Getting to and from the Tacoma Dome during popular shows can be a drag, so lately ticket holders have been asked to show up early and stay late.
For now there’s not much to do in the area surrounding the Dome. The city of Tacoma would like to change that.
It is soliciting bids from firms with the expertise and capital to develop an entertainment district on 10.6 acres of city-owned land adjacent to the facility, which hosts scores of events each year, from major concerts to high school basketball tournaments.
The idea is to create a space where concertgoers and other Dome patrons could frequent restaurants, arcades or any number of diversions before and after their big show.
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“We are wide open as far as concept,” said Kim Bedier, director of venues and events for the city of Tacoma.
The city is asking developers to pitch their ideas by May 8.
Such a venue might resemble the Kansas City Power & Light District, built near that city’s concert venue — the Sprint Center, Bedier said.
The district has served as a community gathering spot during major sporting events, including basketball tournaments and the Kansas City Royals’ successful World Series run in 2015.
That much larger property includes dozens of restaurants, an Alamo Drafthouse theater, bakeries, spas, hotels, apartments, stores and bars, including “Kansas City’s most stunning country bar: PBR Big Sky: A Coors Banquet Bar,” featuring live country music, according to the district’s promotional website.
The district is credited for bringing new life to an area of Kansas City’s downtown, redeveloping a zone that was previously filled with decrepit or abandoned storefronts.
It hasn’t been all fun and entertainment for the Kansas City project.
While the district has seen capacity crowds for events, taxpayers there are still on the hook for millions of dollars of subsidies. Kansas City’s latest budget calls for $14.2 million from the city’s general fund to pay for debt service on the project’s entertainment side, a subsidy to continue for decades.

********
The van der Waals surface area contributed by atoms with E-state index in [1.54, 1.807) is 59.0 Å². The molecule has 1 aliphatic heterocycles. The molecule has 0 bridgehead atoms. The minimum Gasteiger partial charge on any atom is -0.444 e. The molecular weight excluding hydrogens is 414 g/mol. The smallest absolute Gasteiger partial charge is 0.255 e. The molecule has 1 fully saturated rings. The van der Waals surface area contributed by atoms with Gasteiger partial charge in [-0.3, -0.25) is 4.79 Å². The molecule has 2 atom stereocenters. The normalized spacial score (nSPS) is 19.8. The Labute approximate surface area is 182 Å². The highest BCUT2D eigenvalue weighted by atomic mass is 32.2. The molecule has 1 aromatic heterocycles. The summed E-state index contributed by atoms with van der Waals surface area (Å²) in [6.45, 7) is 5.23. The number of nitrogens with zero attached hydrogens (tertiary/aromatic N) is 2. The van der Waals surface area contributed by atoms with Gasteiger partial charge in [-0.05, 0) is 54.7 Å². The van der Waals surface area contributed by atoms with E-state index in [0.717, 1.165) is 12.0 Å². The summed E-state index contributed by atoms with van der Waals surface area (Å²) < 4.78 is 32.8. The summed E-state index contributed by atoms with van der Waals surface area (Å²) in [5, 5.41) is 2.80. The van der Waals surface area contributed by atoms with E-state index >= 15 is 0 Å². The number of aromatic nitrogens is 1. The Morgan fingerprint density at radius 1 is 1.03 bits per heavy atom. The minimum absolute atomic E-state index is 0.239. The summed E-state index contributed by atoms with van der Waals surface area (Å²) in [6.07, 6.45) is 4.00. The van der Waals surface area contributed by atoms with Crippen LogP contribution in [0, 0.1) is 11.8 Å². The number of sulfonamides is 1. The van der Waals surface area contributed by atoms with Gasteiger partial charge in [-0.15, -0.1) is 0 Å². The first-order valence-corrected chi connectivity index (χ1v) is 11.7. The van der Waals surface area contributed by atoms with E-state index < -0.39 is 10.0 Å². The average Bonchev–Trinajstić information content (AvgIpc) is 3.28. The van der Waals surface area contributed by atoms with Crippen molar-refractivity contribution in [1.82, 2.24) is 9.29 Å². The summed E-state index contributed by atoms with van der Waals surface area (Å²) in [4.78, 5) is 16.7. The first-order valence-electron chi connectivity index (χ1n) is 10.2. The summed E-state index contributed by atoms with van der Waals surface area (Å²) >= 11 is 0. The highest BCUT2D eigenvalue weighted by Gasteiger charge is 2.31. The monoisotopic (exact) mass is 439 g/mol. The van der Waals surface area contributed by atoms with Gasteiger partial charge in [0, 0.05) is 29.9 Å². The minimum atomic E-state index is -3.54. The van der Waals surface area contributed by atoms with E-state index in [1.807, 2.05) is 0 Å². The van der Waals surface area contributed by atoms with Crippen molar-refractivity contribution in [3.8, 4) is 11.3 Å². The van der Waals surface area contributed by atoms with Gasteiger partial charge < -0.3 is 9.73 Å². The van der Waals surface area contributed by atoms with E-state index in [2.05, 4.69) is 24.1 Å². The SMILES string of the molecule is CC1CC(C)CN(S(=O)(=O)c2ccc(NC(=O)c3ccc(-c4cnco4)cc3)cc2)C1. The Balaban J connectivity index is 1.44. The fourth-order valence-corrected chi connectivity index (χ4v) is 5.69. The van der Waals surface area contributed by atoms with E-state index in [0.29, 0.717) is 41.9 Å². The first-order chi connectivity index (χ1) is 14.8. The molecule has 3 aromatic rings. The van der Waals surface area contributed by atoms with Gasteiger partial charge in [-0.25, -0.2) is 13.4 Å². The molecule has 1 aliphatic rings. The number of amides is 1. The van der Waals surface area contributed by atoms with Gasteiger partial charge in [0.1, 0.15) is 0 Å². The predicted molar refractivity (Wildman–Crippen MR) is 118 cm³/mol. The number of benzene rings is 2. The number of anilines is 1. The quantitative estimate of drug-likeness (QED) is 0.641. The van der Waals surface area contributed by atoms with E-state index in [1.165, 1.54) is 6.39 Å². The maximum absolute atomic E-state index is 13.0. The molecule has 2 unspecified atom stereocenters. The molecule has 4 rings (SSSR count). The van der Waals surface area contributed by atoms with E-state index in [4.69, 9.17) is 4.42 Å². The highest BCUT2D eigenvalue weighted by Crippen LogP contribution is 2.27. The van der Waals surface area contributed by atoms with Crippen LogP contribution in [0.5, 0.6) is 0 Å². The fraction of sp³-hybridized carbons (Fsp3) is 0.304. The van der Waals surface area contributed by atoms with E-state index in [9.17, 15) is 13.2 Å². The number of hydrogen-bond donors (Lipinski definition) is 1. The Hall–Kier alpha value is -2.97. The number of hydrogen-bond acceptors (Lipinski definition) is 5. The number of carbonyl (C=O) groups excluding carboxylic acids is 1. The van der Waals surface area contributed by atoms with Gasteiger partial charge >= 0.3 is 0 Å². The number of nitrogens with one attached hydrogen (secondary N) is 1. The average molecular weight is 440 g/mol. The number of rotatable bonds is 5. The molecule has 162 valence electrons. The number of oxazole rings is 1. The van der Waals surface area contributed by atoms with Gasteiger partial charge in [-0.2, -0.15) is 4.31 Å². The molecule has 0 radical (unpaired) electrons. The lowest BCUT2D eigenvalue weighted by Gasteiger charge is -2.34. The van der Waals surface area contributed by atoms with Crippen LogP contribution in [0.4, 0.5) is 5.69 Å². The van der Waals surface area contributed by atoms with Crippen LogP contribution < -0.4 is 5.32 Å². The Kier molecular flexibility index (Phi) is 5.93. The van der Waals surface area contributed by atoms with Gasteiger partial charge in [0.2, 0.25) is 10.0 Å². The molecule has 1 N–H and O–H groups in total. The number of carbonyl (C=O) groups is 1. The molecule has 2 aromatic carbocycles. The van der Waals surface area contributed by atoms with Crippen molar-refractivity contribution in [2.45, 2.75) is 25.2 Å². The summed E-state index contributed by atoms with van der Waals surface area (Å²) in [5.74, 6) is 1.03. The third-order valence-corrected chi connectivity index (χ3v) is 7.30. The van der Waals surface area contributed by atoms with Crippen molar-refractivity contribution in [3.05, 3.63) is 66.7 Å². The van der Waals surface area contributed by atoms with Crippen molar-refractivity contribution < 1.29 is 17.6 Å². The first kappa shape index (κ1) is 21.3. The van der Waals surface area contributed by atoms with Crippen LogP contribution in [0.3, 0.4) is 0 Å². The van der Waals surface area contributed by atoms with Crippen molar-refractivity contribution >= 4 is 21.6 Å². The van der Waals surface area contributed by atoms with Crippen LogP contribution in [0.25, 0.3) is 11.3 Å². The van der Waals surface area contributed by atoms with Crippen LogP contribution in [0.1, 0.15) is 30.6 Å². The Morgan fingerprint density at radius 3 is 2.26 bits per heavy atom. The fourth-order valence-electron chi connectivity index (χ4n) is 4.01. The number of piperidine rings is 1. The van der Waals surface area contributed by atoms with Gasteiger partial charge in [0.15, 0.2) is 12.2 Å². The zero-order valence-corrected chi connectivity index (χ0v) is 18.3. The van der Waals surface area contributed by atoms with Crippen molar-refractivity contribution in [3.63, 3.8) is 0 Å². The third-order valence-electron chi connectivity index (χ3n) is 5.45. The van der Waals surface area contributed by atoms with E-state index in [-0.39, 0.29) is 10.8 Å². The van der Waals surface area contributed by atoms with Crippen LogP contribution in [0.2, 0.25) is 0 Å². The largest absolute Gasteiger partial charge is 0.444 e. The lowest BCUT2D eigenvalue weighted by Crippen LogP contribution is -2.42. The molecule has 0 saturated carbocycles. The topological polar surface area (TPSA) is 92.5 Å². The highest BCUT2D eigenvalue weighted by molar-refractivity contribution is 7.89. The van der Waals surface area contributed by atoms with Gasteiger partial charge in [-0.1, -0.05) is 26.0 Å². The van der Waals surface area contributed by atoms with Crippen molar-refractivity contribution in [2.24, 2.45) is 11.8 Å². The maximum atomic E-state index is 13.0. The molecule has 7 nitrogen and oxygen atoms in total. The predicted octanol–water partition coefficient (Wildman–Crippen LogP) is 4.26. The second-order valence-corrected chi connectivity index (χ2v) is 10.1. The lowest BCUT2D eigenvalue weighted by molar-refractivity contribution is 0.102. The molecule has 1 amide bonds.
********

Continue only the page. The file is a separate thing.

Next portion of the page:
For the Tacoma project, a successful bidder would partner with the city to talk about traffic circulation, replace the 594 parking stalls lost during development and offer at least $8 million for the property, according to the request for proposals.
Right now, the site is a blank slate and includes a parking lot framed by trees, but its frontage along southbound Interstate 5 has high visibility. On average, 228,000 vehicles passed by the Dome each day in 2016, according to state traffic counts.
The company selected to develop the Tacoma property would negotiate a purchase-and-development agreement with the city to buy the land. Companies would have to demonstrate adequate project financing.
Proposals also must include a $800,000 deposit, which would be returned to those not selected or if the city and finalist cannot come to an agreement.
City officials are convinced there’s demand for such a project.
Traffic during Tacoma Dome events can be a trial. In 2016, the Dome hosted 67 unique events with 119 event days. On-site parking was overflowing for more than half of those.
Dome staff sends messages to ticket holders encouraging them to avoid traffic snarls by arriving early and staying late or by using alternate transportation, including Tacoma Link, Bedier said. Construction on I-5 often exacerbates traffic problems on show days.
“We have food trucks on the plaza after every show to encourage attendees to hang out and not have to sit in their cars in traffic,” she said.
For now, there is no firm deadline by which the property must be developed , said Pat Beard, a project manager with the city’s Economic Development Department. That would be negotiated as part of the development agreement.
“Given the positive market conditions in Tacoma right now, we are looking for a near-term project rather than a long term or speculative project,” Beard said via email.